What Now for Rangers?

Posted on February 16, 2012


What Next for Rangers?

As Rangers finally enter into Administration what does the future hold for one of Scotland’s oldest and biggest football clubs?


By David Marshall


A stunned silence fell over the football community in Britain when Rangers filed their intention to go into Administration on the 13th February 2012. The very next day the club appointed their own administrators and The Rangers Football Club PLC, a football club with 140 years worth of history, were now officially in administration.

Owner Craig Whyte read a statement outside the front doors of Ibrox conforming administration in front of a crowd of angry fans. Supporters are now left pondering where their beloved team go from here.

In the short term, Rangers have been deducted 10 points by the SPL that now leaves them in a almost impossible position to win the league being 14 points behind rivals Celtic.

In the long term, fans are worried about the leadership of the club mainly Craig Whyte. When Whyte bought Rangers in May of last year he came in under a wave of optimism. A third successive league title had been won in weeks of him joining the club and Rangers seemed to be financially secure for the time being.

However, some fans now doubt that Whyte is the man to lead Rangers forward. Supporters feel that Whyte has failed to prove he has the financial backing necessary to move Rangers out of this difficult period. Fans also feel that they have been lied to and kept in the dark about just how severe the financial situation is, with the club’s accounts from the 2011 financial year still yet to be signed off. Whyte is quickly finding out that the quickest way to lose the faith of the fans is to lie to them.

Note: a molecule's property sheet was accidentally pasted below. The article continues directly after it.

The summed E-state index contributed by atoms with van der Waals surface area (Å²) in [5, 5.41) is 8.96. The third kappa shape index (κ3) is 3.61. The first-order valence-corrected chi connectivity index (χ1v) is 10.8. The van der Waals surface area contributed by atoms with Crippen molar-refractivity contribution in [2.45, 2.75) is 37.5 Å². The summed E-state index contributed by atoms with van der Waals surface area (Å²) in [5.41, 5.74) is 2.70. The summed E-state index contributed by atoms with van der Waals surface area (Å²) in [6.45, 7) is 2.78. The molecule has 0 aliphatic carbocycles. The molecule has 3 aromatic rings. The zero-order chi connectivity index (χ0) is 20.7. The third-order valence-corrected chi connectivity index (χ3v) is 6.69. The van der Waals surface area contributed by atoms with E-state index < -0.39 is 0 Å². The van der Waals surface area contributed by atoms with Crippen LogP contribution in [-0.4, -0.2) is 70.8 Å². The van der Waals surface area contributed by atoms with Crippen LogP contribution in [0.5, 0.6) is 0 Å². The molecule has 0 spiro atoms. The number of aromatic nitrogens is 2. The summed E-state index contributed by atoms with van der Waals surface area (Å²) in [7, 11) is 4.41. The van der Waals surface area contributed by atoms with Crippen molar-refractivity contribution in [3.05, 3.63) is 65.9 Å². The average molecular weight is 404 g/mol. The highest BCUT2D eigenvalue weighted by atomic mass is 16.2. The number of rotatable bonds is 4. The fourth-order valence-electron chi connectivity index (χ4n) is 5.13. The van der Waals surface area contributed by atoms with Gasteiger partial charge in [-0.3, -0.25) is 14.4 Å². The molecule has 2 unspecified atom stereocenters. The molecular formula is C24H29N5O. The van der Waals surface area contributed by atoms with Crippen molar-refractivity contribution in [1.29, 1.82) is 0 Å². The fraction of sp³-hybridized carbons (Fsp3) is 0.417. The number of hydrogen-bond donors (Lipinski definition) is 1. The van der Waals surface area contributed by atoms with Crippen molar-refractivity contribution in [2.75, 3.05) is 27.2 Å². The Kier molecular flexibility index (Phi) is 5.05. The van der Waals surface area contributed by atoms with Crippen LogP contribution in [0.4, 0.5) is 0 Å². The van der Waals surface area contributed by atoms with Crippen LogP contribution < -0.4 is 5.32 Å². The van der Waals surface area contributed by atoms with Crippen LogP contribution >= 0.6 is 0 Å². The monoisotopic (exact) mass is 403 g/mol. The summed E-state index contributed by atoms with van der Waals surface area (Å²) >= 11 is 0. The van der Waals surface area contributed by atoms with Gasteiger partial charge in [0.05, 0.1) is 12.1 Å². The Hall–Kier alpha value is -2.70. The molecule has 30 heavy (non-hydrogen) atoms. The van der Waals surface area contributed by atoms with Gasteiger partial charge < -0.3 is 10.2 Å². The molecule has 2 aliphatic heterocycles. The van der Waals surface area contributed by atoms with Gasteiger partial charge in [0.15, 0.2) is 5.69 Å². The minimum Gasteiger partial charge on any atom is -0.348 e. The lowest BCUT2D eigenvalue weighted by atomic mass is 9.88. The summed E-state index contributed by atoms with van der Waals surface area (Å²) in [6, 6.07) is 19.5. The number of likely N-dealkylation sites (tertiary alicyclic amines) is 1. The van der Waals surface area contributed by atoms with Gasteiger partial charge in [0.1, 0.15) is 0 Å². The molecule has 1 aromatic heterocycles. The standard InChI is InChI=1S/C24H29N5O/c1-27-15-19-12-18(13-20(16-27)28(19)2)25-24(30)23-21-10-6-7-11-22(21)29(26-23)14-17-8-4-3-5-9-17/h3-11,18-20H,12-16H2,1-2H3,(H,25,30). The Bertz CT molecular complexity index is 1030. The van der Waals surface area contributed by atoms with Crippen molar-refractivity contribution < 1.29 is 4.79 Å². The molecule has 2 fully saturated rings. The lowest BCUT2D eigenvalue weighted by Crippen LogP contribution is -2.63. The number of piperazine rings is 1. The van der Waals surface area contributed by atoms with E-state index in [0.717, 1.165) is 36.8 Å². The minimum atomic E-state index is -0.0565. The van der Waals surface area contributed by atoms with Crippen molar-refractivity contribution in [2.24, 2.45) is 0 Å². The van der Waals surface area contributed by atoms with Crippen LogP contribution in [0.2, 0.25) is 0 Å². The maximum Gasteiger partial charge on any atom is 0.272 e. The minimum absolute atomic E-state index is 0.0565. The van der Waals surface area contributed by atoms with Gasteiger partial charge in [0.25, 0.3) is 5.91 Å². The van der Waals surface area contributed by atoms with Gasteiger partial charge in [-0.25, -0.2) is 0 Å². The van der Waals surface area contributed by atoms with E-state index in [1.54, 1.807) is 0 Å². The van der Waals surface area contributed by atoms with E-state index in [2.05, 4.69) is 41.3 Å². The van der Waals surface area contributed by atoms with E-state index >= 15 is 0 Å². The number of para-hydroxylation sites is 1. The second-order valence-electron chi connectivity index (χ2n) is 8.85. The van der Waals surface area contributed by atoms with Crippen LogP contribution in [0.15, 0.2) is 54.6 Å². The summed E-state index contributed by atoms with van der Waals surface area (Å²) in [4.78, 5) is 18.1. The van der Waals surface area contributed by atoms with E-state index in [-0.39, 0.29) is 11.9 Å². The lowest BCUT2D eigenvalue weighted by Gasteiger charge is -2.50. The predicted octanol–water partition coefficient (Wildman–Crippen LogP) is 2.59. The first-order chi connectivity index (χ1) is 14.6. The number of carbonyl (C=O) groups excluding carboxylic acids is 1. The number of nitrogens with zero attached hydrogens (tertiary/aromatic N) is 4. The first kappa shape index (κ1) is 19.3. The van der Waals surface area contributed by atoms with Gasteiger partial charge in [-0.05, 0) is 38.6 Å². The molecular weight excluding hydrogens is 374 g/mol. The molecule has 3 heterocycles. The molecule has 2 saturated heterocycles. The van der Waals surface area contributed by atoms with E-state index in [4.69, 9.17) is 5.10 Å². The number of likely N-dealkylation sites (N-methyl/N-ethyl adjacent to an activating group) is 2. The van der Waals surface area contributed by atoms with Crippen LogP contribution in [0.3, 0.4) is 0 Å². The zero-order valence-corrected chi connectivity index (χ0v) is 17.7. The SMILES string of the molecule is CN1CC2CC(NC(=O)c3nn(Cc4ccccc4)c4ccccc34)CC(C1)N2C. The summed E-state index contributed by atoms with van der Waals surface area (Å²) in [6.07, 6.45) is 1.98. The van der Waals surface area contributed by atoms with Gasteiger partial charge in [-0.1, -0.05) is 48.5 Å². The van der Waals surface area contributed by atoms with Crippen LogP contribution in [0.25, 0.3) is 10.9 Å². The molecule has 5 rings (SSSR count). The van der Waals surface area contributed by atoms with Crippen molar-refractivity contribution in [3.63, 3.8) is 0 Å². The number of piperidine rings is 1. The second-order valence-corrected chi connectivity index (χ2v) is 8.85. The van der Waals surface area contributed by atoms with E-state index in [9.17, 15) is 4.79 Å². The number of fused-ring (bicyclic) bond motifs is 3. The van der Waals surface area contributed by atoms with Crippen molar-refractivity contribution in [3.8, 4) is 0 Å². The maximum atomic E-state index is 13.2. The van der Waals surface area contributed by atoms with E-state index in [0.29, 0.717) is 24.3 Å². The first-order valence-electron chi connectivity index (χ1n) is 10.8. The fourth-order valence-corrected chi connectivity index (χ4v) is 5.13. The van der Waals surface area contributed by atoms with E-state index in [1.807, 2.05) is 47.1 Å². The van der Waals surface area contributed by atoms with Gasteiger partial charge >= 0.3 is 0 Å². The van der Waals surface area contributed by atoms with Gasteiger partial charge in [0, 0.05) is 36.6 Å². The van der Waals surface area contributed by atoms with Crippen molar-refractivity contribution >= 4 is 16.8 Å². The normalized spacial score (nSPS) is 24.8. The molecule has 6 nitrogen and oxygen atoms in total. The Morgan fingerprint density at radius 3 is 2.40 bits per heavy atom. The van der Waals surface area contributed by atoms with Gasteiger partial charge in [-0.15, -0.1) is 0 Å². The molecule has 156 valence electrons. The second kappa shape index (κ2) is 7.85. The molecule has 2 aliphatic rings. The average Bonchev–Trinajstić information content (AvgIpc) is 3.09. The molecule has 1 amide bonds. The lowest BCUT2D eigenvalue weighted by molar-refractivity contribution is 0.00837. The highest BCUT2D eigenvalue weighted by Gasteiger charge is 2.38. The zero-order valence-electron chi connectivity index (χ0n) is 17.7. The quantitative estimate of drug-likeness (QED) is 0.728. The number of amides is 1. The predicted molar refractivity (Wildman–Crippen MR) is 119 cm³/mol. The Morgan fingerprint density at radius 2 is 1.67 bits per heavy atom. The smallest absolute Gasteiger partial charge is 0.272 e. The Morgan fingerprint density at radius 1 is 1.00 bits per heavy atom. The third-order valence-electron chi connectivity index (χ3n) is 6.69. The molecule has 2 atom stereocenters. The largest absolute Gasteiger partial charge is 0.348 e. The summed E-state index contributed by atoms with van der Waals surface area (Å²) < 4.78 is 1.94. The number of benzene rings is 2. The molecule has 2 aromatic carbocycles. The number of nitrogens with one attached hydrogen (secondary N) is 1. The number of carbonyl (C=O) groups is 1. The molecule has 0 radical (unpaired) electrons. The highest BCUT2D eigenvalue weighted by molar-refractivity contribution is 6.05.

The bad news for Whyte and the worry for Rangers fans continued to build when it emerged that Rangers have failed to pay over £9M in taxes since Craig Whyte took charge of the club.

When questioned wither or not Craig Whyte is the right man to lead Rangers out of this difficult time Mark Dingwall, Spokesperson for the Rangers Supporters Trust said; “At this time it is difficult to tell through such uncertainty but no, he doesn’t look he his is”.

As fans desperately look for some sort of miracle to save the club a name that has emerged is Paul Murray. Murray was a director of the club when Sir David Murray was owner. Murray has said he is looking to talk to the administrators to find out how much it would cost to buy the club. He has stressed however that he would not be able to buy the club on his own. Murray is hoping to form a “Blue Knights” group to place a consortium bid and ride to the rescue of the club.

Some Fans have welcomed the news of Murray’s intention to buy the club whereas others remain sceptical about man who was so closely imbedded in the David Murray regime.

Mark Dingwall said, “The trust will be looking to talk to Paul Murray to hear his plans”.

He added; “ It is extremely unhealthy for one man to run the club. Mistakes must be learned from when Sir David Murray ran the club”.